June 29, 2012

eBay. What Did Your Neighbor Buy?

I was browsing eBay and came across quite a striking lapse on the part of the ideologists.  They offer you this feature - feedback - which influence the buyer and  seller ratings. Once you close your deal and get your buy, you are strongly asked to rate the seller ("leave feedback").

You enter the page, rate the seller according to a number of criteria... and that's pretty much it. But! By doing so, you leave an entry on the seller's page, which contains your username, the name of the item you bought, its price, and the purchase date. Visit a page of any seller, and you'll see all information about their customers: names, purchases, prices, and dates of the purchases.


There is no option for a buyer to hide the information about their buy.


Leave no feedback? The seller will give one to you anyway, right after you buy anything. Besides, if you give no positive rates to a seller for all the criteria, you risk ruining your business relationships and even losing the after sales guarantees.

Likewise, visiting a page of any buyer (for instance, jonty.leech), we'll know the country they live in (doesn't work with agent services, such as shipito), their purchases with prices and dates of the deal.


A short study of a buyer's page will give you a lot about the person: their shoe and clothing sizes, car model, and even details of their home setting, and information on their spouses and children.  

This information is available not only for registered eBay users.  You can get it by simple Googling .


 The information seems quite depersonalized for the first sight. No big deal, right? Email addresses are not specified, neither are home addresses.... However, many users, when creating accounts with eBay, enter the same names they use in email services, social networks, and forums. In a couple of minutes you'll get everything on the person: their address, their company, whatever.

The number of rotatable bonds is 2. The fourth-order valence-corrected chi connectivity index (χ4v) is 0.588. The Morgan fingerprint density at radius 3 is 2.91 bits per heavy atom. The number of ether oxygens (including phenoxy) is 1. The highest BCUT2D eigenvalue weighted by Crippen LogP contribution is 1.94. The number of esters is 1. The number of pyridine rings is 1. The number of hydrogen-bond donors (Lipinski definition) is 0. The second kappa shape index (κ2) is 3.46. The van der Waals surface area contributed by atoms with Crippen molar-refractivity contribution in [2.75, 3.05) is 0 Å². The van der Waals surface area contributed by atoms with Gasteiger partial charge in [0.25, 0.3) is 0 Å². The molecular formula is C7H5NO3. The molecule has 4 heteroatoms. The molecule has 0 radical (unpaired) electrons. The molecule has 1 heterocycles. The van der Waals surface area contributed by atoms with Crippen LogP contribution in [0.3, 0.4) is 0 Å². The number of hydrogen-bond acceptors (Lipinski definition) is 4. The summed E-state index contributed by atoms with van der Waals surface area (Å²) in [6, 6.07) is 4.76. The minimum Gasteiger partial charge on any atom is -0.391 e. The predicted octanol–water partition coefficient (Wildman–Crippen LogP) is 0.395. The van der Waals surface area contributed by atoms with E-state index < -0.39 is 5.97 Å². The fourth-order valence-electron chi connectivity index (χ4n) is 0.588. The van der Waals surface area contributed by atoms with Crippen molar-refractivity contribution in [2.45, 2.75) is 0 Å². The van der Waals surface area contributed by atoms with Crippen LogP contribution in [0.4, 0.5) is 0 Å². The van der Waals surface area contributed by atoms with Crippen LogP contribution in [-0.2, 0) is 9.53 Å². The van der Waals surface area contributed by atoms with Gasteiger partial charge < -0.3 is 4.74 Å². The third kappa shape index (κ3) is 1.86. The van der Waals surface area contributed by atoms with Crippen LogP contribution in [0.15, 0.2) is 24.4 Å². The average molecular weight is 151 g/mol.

eBay itself can match several accounts with a real person by showing you their username history.


And if you bother to study feedbacks closer, you'll find a lot of compromising information which had better be hidden from strangers.



Everyone remembers the notorious leaks [ru] of data on Yandex buyers. Residential burglaries tipped off by social network profiles are nothing new. People buy security systems for their apartments and cars, carelessly order sex toys and adult movies - and it all get stored in the purchase history. Applying the method described above, a criminal can get everything they need about you or your apartment. I doubt that anyone would be happy about such an intrusion into their private life.

Let's hope that soon enough eBay will give it a good though and depersonalize some information.

Author: Olesya Shelestova, Positive Research

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